As with yesterday’s look at the starting eight position players, rather than repeat what I’ve already said, I’ll direct you to the NLDS pitcher preview for comments on Hallday, Oswalt, and Hamels. Here, you’ll find only commentary on Blanton and the Giants’ four.

Joe Blanton

Blanton, now an overlooked member of the Phillies’ starting rotation, has been napping biding his time for his first appearance in the post-season. He missed the first month of the season due to an oblique injury, causing the notoriously slow starter to take even more time to regain his form. From May 3 through July 9, Blanton compiled a 6.41 ERA with a 5.7 K/9. Since then, in 15 starts, his ERA was 3.33 with a K/9 of 7.9.

Blanton will start Game Four in San Francisco unless the Phillies fall behind 1-2 or 0-3. It’s a good fit since Blanton isn’t a ground ball machine, so the fly balls are much more likely to stay in the yard in San Fran. The Giants will have only one true left-handed hitter in the lineup, two if they continue to start Mike Fontenot over Pablo Sandoval. Of the handedness match-ups, right-handed batters against right-handed pitchers is the Giants’ worst, producing a paltry .704 OPS.

It seems like the conditions for Game Four are about as good as they can get for Blanton.

Tim Lincecum

Andy from the Baseball Reference blog asked if Lincecum/Halladay is the best post-season match-up of starting pitchers ever. It very well may be. Lincecum is the two-time defending National League Cy Young award winner, while Halladay is on the verge of earning his second career Cy Young award himself. The only possible pitching match-up that would be more highly anticipated would be Cliff Lee and Halladay, and more so because of Lee’s odd departure from Philadelphia last off-season.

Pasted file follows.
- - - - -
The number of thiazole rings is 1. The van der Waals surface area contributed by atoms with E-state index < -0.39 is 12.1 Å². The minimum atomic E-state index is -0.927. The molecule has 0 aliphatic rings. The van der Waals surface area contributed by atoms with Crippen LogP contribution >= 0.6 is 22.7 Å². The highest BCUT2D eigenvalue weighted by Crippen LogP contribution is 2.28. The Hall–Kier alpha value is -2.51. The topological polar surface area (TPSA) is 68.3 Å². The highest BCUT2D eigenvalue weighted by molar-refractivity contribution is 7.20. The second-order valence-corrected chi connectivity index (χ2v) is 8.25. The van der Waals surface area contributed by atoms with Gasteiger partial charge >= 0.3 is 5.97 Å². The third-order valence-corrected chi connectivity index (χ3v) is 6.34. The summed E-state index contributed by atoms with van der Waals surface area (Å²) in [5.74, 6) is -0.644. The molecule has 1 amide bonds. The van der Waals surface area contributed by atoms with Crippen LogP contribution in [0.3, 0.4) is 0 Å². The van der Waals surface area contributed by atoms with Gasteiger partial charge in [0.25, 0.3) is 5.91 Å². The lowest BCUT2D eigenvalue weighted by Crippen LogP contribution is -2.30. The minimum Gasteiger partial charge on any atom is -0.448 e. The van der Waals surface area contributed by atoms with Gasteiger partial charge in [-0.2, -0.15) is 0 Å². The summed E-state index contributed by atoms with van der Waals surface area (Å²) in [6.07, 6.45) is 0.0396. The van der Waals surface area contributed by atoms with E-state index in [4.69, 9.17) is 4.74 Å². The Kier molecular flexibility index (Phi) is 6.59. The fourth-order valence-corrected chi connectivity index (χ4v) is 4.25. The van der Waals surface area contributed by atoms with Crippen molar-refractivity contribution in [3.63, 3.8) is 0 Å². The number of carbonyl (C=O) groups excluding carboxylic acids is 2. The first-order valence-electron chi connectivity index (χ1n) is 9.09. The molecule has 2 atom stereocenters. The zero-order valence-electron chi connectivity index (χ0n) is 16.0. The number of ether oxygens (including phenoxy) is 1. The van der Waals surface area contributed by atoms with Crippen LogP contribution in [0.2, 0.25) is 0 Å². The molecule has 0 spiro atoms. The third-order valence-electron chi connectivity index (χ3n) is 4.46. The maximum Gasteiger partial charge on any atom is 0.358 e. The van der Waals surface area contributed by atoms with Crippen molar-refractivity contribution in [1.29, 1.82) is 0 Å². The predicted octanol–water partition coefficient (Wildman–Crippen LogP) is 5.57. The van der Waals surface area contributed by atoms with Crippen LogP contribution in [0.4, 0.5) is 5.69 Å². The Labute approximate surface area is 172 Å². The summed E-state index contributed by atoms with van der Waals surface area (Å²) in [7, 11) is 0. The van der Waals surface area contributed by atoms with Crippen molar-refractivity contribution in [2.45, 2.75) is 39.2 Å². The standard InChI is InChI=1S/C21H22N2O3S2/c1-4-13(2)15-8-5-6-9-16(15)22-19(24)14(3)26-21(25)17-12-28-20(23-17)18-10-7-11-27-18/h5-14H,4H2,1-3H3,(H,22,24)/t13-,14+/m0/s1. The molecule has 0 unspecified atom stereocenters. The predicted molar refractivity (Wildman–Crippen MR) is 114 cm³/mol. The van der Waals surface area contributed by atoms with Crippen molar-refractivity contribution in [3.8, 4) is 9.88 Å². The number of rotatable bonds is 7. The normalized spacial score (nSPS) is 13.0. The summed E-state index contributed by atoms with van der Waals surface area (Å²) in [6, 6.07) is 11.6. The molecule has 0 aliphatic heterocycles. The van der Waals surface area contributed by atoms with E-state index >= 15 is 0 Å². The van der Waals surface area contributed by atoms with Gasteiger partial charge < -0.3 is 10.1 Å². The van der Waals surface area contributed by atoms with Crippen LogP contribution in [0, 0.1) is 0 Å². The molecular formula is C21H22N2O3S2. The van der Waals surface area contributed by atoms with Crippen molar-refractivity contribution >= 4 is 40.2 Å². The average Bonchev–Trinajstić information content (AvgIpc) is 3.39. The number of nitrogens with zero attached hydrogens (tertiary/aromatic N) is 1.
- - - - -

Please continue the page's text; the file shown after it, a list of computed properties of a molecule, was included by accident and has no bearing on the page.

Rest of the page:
Lincecum had a down year, relative to his previous levels of production. He finished with a 3.43 ERA and 9.8 K/9. Those numbers are career years for most pitchers, but not for Timmy. Still, he was one of the most dominating pitchers in baseball as evidenced by his absolute domination of the Atlanta Braves in Game One of the NLDS, when he struck out 14 in a complete game shut-out.

He doesn’t have the velocity on his fastball that he used to have — he maxed out at 95 MPH on only five occasions this year, according to his FanGraphs velocity chart. Despite inducing grounders in nearly one out of every two batted balls, Lincecum is allowing home runs on about ten percent of his fly balls as opposed to 5.5 percent the previous two years. Additionally, his walk rate increased by 0.5 per nine innings. All of this caused him to average 6.1 innings per start compared to seven in 2008 and ’09.

Lincecum will be tough as always, but he is much more likely to falter with the way he has pitched in 2010. It will be a peaking Halladay against the Giants’ league average offense and a struggling (relatively speaking) Lincecum against the Phillies’ second-best offense in the league.

Jonathan Sanchez

Giants manager Bruce Bochy announced that Sanchez will start Game Two in Philadelphia and Matt Cain will start Game Three in San Francisco. This is smart on Bochy’s part because Citizens Bank Park is more hitter-friendly than AT&T Park according to the park factors found on Stat Corner (over 100 favors hitters):

Sanchez induced upwards of six percent more ground balls than Cain, and he misses bats nearly two percent more often with respective K/9 rates of 9.5 and 7.1. It will be much harder to hit a home run off of Sanchez than Cain in Philadelphia.

Sanchez has a low-90′s fastball that will occasionally reach 94-95 MPH. He complements that with a tilting slider and a mediocre change-up. The only Phillies that have hit him well are Chase Utley (1.192 OPS in 18 PA) and Shane Victorino (.904 OPS in 16 PA). Overall, current Phillies have an aggregate .517 OPS against him in 133 PA. Phillies fans are likely least confident about Game Two, and it seems to be justified.